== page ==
Friday, 30 March 2012


I was lucky enough to have an evening free in Stirling on one of the warmest days ever recorded in March.I  went for a walk from my hotel up through the Old Town to the grounds of Stirling Castle and then back down again. The one view I didn't see was the classic picture post card view of the castle so I have had to borrow a picture from elsewhere. with thanks to Finlay McWalter

The walk up to the Castle started on King Street at the top of which stands The Athenaeum. This gentlemen's club was designed by William Stirling in 1817. The porch and statue of William Wallace were added in 1859.

Church of the Holy Rood - Begun in the early 15th century, the Holy Rude is one of the few medieval parish churches in Scotland to have escaped the destruction of the Reformation."Holy Rude" means Holy Cross, giving it the same origin as Holyrood in Edinburgh.In 1567 the infant King James VI was crowned here and is thus reputed to be the only church in the United Kingdom other than Westminster Abbey to have held a coronation and still be a living church today.

John Cowanes Hospital is beside the church. John Cowane was a wealthy Stirling merchant and Dean of the Merchant Guild who left funds for this alms house Originally known as Cowane's Hospital, it was built between 1637 and 1649. For many years the building was used as the Guildhall where the Merchants gathered for meetings and dinners. Later the building was used as a schoolhouse and a hospital during epidemics.

Views out over the River Forth towards the west and the Wallace Monument from the car park at Stirling Castle

The Wallace Monument is a is a 67-metre (220 ft) sandstone tower, built in the Victorian Gothic style tower to commemorate Sir William Wallace. It stands on the Abbey Craig above Cambuskenneth Abbey, from which Wallace was said to have watched the gathering of the army of King Edward I of England, just before the Battle of Stirling Bridge. The tower was completed in 1869 to the designs of architect John Thomas Rochead. Also in the picture is Old Stirling Bridge which was built around 1500 and was the lowest bridging point over the River Forth for almost four centuries.

A magnificent statue of Robert the Bruce (or Robert I) stands in what is now the car park outside Stirling Castle. He was King of Scotland 1306 to 1329 and is famous for victory at the Battle of Bannockburn in 1314. In the distance (centre right) can be seen the Wallace Monument.

Two views of the Drummond Pleasure Ground which forms part of The Old Cemetary between the Church and the Castle. This area was laid out in 1862/62 by the evangelist and nursery man, William Drummond as a setting for the Star Pyramid which is a massive sandstone ashlar pyramid. There are no gravestones within Drummond Pleasure Ground other than William Drummond's sarcophagus. See for more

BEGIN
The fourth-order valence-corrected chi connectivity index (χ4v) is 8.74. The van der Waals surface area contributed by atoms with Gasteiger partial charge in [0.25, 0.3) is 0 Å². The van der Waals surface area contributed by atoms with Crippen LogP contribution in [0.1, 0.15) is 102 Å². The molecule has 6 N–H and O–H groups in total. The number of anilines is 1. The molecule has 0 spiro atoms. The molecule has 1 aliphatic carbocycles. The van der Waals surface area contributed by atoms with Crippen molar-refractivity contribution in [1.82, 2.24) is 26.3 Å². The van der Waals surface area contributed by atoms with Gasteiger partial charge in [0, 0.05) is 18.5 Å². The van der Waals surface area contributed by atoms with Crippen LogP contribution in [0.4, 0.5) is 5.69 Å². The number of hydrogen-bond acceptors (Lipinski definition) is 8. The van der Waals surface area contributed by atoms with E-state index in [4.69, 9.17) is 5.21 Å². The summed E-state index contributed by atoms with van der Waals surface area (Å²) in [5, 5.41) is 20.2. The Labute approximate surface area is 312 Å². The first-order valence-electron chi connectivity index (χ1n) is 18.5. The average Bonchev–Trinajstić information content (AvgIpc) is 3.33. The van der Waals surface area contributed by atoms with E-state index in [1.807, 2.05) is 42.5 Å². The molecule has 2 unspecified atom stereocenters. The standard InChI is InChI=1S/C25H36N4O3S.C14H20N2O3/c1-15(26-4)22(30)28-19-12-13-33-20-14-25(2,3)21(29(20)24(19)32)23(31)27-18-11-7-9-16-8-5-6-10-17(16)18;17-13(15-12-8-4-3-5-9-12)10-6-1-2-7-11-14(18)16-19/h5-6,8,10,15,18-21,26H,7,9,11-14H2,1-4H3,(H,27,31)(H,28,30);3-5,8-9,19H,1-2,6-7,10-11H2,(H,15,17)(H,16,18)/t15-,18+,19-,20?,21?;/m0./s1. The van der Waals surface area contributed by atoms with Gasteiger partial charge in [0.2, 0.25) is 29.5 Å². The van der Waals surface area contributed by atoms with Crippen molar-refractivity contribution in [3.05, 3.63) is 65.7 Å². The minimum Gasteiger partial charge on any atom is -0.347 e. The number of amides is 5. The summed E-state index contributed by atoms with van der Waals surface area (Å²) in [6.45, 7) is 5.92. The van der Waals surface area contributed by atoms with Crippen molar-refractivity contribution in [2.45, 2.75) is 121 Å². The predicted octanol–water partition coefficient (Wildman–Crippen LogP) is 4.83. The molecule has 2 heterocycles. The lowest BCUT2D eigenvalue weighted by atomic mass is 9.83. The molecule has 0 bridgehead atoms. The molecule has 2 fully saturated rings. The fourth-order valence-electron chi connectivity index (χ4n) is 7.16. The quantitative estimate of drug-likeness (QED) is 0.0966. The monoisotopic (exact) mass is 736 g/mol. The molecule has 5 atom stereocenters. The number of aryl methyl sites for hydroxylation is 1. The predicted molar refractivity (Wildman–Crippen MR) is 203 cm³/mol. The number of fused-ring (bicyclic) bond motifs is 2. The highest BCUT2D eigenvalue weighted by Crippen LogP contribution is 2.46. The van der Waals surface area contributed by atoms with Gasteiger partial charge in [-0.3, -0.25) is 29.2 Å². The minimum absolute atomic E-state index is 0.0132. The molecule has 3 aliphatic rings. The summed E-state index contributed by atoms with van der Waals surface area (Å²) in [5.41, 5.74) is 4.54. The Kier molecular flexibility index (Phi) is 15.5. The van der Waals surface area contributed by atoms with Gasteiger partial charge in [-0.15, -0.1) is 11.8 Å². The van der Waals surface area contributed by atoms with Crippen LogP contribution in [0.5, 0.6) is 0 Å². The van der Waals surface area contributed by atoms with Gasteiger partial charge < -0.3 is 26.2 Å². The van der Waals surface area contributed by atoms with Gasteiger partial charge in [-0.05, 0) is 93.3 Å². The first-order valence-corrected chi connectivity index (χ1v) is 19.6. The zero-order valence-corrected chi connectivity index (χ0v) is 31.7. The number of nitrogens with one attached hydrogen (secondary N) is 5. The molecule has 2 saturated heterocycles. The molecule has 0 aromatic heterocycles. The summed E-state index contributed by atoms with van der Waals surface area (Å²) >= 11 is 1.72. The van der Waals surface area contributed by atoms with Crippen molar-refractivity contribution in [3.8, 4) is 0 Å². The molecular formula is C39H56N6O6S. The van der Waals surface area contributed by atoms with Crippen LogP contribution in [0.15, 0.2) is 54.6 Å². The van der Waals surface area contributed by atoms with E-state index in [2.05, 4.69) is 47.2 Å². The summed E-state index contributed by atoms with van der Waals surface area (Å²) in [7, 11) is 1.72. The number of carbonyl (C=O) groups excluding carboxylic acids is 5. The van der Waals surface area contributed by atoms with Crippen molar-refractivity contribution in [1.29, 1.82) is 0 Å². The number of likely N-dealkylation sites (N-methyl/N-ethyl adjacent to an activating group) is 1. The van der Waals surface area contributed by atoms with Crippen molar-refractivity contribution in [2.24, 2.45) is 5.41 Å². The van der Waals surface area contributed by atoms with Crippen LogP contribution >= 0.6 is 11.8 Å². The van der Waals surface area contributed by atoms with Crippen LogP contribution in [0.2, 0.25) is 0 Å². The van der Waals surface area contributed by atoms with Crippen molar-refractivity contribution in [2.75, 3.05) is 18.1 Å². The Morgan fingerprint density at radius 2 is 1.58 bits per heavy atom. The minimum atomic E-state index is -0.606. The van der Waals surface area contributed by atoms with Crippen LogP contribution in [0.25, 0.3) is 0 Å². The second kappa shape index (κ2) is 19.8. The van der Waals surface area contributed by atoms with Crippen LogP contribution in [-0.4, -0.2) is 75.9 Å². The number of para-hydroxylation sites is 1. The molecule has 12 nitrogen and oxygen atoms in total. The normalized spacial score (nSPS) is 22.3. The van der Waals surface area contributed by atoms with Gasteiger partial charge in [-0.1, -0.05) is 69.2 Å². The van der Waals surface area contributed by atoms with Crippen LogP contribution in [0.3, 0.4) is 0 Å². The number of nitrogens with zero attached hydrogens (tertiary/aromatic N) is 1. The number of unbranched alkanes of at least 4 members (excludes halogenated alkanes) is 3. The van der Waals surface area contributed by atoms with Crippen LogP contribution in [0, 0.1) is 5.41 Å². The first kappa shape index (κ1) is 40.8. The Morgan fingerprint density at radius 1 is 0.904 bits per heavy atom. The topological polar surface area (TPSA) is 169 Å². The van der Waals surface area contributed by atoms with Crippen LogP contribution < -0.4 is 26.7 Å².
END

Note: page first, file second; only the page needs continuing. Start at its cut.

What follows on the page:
The King's Knot (viewed from The Old cemetery)is is better known locally, as the Cup and Saucer. Its appearance has probably been by altered by restoration in the 19th century. It comprises an octagonal stepped, grassy mound which dates back to around 1630, when it was planted with box trees and ornamental hedges and formed part of a magnificent formal gardens.

The Tolbooth which faces onto Broad Street was built in 1703-5 to a design by Sir William Bruce (the founder of Scottish Classicism). The original building and the later additions of 1785 and 1811 served as council chambers, courthouse and jail. The Toolbooth now is one of the major music and performing arts venues for Stirling.

The Mercat cross in Broad Street. A Mercat Cross is a Market Cross found in many towns and cities in Scotland. It was erected in the place where e merchants would gather although it was also a site of public proclamations and punishment. Since the Reformation it was more generally a pole with a small statue on the top rather than an actual cross. In Stirling a unicorn known locally as ‘ The Puggy’ sits on top of the pole.

The bottom of Broad Street with its two cannon. The street is a mix of old houses and 20tyh century replacements in the old style.

The Teraces Hotel the following morning, just after an excelent full breakfast including a very tasty slice of black pudding.

The new footbridge over the railway. The bridge opened in May 2009 and links the new Forthside Development with the town centre. For more see

Looking back to Stirling from the footbridge before I caught the train to Edinburgh...

...and a last view of the Wallace Monument in the early afternoon sunlight.

1 comment:

  1. Amazing stuff, thank you for sharing.